Some books you read, toss aside, and promptly forget. Others you take a little more seriously. You reread a book of this second sort and delight in the fresh perspective each new viewing brings. You jot your excited epiphanies in the margins of the book, which for the purposes of this introduction, is a real honest-to-God book made out of paper and glue. You recommend the book to your friends and urge them to read it so that you may discuss it together, even going so far as to lend your dog-eared copy to the more trustworthy of the bunch.
You follow the book on Twitter. You fail at judging your friends’ trustworthiness and have to buy a new copy. In fact, as long as you’re at it, you just buy two new copies so this doesn’t happen again. You make plans to have your favorite excerpts of the book tattooed somewhere on your body. You throw out some feelers on Craigslist to see if anyone else in your area would be receptive to a spiritual movement based on the book’s tenets. You spearhead this movement and successfully file for tax-exempt status.
You know how it is.
Enter Louder Than Hell: The Definitive Oral History Of Metal — 718 pages of pure, distilled essence of rock ‘n roll. 718 pages is long enough to make anything boring, but Louder Than Hell compels from badass beginning to epic end.
Compiled from twenty-five years’ worth of interviews conducted by journalist and Nights with Alice Cooper producer Katherine Turman and veteran rock journalist Jon Wiederhorn, the history of metal in all its depravity comes straight from the lips of the legends themselves. Ozzy. Dio. Gene Simmons. Rob Halford. Tommy Lee. Metallica. Axl. Slash. Dave Mustaine. Trent Reznor. Marilyn Manson. Imagine having a week-long conversation with your favorite band about the coolest stuff that ever happened to them, and you’ll know a glimmer of what reading Louder Than Hell is like. Trust me: you can’t imagine the kind of shit they got up to.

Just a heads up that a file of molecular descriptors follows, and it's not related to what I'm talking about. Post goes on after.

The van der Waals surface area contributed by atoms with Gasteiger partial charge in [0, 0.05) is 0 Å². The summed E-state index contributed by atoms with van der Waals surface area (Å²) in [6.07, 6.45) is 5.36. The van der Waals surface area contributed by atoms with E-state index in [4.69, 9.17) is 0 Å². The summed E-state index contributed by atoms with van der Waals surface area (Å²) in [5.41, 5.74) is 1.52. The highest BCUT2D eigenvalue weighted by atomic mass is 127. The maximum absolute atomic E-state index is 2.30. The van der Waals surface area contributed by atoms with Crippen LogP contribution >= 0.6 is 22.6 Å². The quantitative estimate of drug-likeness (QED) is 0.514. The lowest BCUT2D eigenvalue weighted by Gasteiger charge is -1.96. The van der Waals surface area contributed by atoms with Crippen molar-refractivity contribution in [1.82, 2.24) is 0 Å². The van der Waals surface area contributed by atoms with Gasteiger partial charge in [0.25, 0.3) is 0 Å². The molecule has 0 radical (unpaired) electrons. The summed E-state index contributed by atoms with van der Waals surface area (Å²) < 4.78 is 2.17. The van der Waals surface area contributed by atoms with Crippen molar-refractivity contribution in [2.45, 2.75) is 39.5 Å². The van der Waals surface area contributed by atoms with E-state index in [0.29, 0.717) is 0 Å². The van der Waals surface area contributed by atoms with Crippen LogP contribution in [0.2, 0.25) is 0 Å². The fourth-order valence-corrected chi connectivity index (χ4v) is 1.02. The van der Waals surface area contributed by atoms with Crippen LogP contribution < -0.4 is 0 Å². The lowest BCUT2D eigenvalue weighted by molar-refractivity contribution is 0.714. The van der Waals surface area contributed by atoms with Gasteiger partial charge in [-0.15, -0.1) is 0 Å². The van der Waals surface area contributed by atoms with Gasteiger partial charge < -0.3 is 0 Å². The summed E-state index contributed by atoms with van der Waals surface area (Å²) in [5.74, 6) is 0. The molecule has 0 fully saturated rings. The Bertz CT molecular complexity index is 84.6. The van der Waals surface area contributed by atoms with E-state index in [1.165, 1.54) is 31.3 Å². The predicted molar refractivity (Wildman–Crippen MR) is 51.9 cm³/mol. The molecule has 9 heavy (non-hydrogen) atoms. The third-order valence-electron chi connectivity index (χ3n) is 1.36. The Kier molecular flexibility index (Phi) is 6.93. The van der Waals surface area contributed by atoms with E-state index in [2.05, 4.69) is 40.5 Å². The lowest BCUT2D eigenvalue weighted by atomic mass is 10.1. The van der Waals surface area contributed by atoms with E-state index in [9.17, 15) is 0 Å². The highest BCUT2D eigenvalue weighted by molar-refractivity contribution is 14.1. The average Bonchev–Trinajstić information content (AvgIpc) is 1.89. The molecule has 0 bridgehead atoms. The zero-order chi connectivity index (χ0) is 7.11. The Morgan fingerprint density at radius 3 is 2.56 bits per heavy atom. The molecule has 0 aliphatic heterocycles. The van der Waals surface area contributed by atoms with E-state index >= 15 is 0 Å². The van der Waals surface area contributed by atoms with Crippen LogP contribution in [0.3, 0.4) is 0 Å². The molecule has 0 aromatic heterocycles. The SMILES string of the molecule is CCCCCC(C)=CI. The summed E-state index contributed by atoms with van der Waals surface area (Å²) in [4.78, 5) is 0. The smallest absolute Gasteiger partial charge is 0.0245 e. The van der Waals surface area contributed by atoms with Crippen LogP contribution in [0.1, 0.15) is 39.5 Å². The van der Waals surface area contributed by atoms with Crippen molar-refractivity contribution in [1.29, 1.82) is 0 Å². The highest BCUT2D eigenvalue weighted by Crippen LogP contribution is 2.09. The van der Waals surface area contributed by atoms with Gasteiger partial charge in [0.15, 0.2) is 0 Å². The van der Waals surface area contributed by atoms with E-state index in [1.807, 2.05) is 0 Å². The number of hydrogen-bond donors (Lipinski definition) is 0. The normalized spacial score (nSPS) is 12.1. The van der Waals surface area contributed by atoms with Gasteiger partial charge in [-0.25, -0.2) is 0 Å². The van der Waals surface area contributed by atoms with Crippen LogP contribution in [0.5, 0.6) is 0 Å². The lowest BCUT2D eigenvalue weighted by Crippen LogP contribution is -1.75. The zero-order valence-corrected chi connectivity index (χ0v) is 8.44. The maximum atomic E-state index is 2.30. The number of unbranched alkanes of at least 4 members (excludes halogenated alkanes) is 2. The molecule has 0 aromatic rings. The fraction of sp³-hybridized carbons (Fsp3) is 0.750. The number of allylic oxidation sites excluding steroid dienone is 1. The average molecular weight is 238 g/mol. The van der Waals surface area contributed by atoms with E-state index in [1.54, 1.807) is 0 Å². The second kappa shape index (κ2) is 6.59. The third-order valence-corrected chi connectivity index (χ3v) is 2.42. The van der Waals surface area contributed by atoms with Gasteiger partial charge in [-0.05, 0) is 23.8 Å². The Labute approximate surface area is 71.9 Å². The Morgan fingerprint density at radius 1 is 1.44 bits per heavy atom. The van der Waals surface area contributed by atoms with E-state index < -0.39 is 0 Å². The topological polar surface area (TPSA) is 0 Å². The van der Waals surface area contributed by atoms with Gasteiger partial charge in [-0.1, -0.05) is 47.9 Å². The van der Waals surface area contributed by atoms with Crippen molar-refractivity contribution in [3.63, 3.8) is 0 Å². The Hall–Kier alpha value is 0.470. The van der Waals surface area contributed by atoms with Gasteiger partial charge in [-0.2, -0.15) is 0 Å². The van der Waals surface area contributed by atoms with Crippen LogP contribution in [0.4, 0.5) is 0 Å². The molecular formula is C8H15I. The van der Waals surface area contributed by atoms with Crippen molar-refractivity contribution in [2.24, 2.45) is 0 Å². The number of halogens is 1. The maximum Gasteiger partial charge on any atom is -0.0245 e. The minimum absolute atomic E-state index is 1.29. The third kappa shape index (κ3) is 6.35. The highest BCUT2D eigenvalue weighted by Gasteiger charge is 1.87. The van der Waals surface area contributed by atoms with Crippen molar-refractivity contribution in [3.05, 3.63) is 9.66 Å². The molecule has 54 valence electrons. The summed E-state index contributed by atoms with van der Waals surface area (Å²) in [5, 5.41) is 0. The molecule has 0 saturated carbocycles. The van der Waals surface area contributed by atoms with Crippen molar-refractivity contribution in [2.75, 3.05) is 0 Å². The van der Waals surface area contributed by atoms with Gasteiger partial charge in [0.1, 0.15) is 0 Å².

Come for the incredible tales of sex, drugs, booze, violence, backstabbing, thievery, and lies; stay for the master class in rock history. Louder Than Hell is a fascinating look at the why behind how metal’s evolved over the last forty years. Each subgenre of metal is represented, from British New Wave to thrash metal to nu metal to death metal to metalcore, and there’s even a handy “cast of characters” appendix to help you keep all the players straight.
By the time you reach that 718th page, you’ll know the stories behind how every band you’ve ever listened to got together, broke up, and everything in between, including some of the raunchiest and most irresponsible things I’ve ever seen committed to print. I’m telling you — you have no idea.
Metal’s had a hell of a journey. There’s no better way to learn about it than by reading Louder Than Hell. Even if you’re not a metal fan — but who isn’t? Your grandmother sings along to “Crazy Train” — you won’t be able to look away from the horrific but mesmerizing car accident that was the metal lifestyle, and you’ll get a first-hand rock education along the way.
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